Small Drum-type Shade, Fabric and Trim (chocolate)
Chocolate Trim picked up at an Estate Sale for $1.50 for 6 yards. YES!!!!

I will be using fabric glue for the shade to adhere the fabric and the brown chocolate trim which is called gimp.  I have covered many shades with fabric and glue and have these handy tiny hair clips, miniature, to hold the fabric and gimp in place while the glue dries.  I will need to make a small pleat in the fabric as I glue it around the drum shade as it has just a slight flare to the shape.  This process keeps the fabric aligned.  Now you know why many shades have the fabric pleated. Note the little hair clamp I've used here at the top to hold the glued fabric in place while I work my way around the entire lamp and while folding in the pleats.

Holding, clamping, pleating and gluing the fabric

Gluing on the trim also using the tiny hair clamps

And there you go
(This red hutch is topic of another post on chalk painting)

Another Vintage Floor Lamp Rewired w/Newly Covered Shade
Now that these little lamp shades are finished, I wanted to share how you can also cover a shade with fabric if the shade is great flared/fluted. Using brown paper as a pattern, I trace over the fabric already on the shade and make enough gores to cover the lamp.  It is best if the pieces of wedge-shaped fabric just meets each other wedge.  This is so that when you glue your decorative trim (gimp, ribbon, etc) over the seams where the wedges meet, there will be no bulk.  Again, use the little tiny hair clips to hold the fabric in place on the inside of the shade, top and bottom.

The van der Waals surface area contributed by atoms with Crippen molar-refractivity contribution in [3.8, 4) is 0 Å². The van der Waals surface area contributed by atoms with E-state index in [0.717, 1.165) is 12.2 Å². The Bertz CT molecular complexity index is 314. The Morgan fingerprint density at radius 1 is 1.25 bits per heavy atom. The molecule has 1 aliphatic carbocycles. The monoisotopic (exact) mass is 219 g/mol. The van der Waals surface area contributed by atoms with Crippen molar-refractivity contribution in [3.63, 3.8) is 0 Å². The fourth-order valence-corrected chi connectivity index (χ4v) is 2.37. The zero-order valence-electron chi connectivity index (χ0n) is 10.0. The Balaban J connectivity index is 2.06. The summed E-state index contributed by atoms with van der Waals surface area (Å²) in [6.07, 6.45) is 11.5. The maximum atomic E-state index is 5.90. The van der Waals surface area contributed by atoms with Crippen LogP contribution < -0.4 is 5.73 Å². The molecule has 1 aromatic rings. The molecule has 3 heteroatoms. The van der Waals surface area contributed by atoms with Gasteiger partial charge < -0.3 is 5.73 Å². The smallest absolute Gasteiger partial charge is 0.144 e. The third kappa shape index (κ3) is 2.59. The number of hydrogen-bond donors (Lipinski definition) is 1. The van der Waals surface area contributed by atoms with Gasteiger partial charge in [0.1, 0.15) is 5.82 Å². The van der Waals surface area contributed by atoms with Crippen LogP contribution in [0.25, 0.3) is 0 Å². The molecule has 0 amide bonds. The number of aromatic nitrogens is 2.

Newly Covered Shade With Trim Hiding Glued Seams

This particular old floor lamp has a green marble decoration in the middle of the shaft, thus I used a soft green color for the lamp shade.

Vintage Floor Lamp Rewired w/Newly Covered Shade

Now its your turn to try your hand. You can find all sorts of lamp parts, cords, harps, sockets, wire strippers at any hardware store.  I guarantee that you'll feel great knowing you can do this!!

Thursday, November 20, 2014

Repurposed Altoid Tins

I love reusing and repurposing old coffee and altoid tins. The Altoid Tins make great gift card holders! Imagine including your next birthday or Christmas gift card in one of these! But I also like to use them as emergency kits to carry your purse or child's backpack. Include a few band-aides, safety pins, ear plugs, ear buds etc.

In the picture, two of the tins I have Modge Podged and covered with paper. The yellow chevron I printed myself and added my initials, which would make for a great personalized gift. The red chevron I used wrapping paper. Both I hand painted the top edge with craft paint, since wrapping the paper over the edge would have prevented the tin from closing properly.

For the Glittered Tin, I first spray painted it. When dry, I then covered the lid with a watered down glue and glitter. I did a few layers and then when complete dry, I covered with just the watered down glue. That will prevent the glitter from falling off.

I love these little tins!
Before and Afters

I save tins of all tins for projects and will be covering a few more projects for cookie and tea tins soon, so check back.

Thursday, November 13, 2014

Succulent Gardens: Table Top and Vertical


Table Top Garden

Scanning garden magazines has given me so many ideas; I cannot keep up with them all.  Two such articles grabbed my interest and so I went to work on the creation of some succulent gardens.  My hubby, Mike, supports me in most all of my projects, especially in the out of doors.